Apple and Amazon have agreed to end a deal in which the latter's Audible division was the exclusive source of audiobooks for iTunes, putting an end to antitrust complaints by the German government.
The decision was quietly announced on Jan. 5 following talks with both the European Commission and the German Federal Cartel Office, Reuters reported on Thursday. The Cartel Office noted that without a reason to continue, it's ending an investigation it began towards the end of 2015.
German publishers and book vendors had complained that Apple and Amazon were creating an unfair marketplace, with over 90 percent of audiobook downloads in the country being made through Amazon, Audible, or iTunes — effectively, all stemming from the same source.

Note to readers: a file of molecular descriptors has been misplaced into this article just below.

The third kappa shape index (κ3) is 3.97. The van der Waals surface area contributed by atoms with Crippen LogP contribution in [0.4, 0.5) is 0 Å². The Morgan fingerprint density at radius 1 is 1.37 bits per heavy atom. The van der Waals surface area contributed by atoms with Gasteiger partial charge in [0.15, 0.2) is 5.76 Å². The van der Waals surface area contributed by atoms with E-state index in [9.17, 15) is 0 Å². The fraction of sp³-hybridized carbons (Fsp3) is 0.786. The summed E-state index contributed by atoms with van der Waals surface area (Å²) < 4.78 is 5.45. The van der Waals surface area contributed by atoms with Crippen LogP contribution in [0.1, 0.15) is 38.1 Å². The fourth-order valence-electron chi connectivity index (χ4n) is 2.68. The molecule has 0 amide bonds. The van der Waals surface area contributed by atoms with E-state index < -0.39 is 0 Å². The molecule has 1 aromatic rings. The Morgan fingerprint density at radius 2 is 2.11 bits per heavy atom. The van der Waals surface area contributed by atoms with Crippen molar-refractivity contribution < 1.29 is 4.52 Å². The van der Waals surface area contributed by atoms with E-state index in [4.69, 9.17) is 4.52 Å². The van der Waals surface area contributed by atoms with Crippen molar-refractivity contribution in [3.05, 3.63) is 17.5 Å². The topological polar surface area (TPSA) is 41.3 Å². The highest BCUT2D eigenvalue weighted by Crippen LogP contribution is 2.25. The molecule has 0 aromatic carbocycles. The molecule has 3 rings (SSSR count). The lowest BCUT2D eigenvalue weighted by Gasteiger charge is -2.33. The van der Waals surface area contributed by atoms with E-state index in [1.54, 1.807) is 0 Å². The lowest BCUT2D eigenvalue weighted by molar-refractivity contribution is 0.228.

The decision should open up breathing space for other audiobook providers, though they may still have a difficult time competing against Amazon/Audible, given name recognition and ubiquity.
Apple has had a problematic experience in the book world, most notably having been found guilty in a U.S. case of colluding with publishers to hike prices. The goal was said to have been undermining Amazon, which was often selling e-books for about $10 prior to the launch of Apple's iBooks Store. Afterwards, average prices rose several dollars.
Despite the hit to its prices, Amazon has retained dominance in the U.S. e-book industry, easily outdoing not just Apple but Google, Kobo, and Barnes & Noble.